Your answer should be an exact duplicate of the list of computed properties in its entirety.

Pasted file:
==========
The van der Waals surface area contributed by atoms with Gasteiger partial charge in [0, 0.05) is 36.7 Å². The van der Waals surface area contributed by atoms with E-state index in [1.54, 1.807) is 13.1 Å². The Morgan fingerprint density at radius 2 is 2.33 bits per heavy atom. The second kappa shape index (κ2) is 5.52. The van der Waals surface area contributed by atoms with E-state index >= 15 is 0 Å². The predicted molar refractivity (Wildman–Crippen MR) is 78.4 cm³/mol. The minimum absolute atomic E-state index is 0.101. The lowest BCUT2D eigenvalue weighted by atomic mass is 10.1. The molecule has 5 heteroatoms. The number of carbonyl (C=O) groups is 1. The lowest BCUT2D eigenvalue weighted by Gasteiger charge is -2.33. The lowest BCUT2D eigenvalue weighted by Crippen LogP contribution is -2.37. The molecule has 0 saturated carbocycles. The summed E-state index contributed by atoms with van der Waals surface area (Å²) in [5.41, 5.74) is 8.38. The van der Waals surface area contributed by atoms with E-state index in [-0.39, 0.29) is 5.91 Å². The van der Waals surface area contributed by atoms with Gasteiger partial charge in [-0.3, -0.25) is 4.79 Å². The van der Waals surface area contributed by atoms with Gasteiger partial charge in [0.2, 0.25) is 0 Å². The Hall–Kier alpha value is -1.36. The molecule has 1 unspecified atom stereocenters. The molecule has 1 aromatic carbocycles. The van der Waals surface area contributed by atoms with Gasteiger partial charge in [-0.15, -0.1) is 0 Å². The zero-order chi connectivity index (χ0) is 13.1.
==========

The van der Waals surface area contributed by atoms with Gasteiger partial charge in [0, 0.05) is 36.7 Å². The van der Waals surface area contributed by atoms with E-state index in [1.54, 1.807) is 13.1 Å². The Morgan fingerprint density at radius 2 is 2.33 bits per heavy atom. The second kappa shape index (κ2) is 5.52. The van der Waals surface area contributed by atoms with E-state index >= 15 is 0 Å². The predicted molar refractivity (Wildman–Crippen MR) is 78.4 cm³/mol. The minimum absolute atomic E-state index is 0.101. The lowest BCUT2D eigenvalue weighted by atomic mass is 10.1. The molecule has 5 heteroatoms. The number of carbonyl (C=O) groups is 1. The lowest BCUT2D eigenvalue weighted by Gasteiger charge is -2.33. The lowest BCUT2D eigenvalue weighted by Crippen LogP contribution is -2.37. The molecule has 0 saturated carbocycles. The summed E-state index contributed by atoms with van der Waals surface area (Å²) in [5.41, 5.74) is 8.38. The van der Waals surface area contributed by atoms with E-state index in [-0.39, 0.29) is 5.91 Å². The van der Waals surface area contributed by atoms with Gasteiger partial charge in [-0.3, -0.25) is 4.79 Å². The van der Waals surface area contributed by atoms with Gasteiger partial charge in [0.2, 0.25) is 0 Å². The Hall–Kier alpha value is -1.36. The molecule has 1 unspecified atom stereocenters. The molecule has 1 aromatic carbocycles. The van der Waals surface area contributed by atoms with Gasteiger partial charge in [-0.15, -0.1) is 0 Å². The zero-order chi connectivity index (χ0) is 13.1.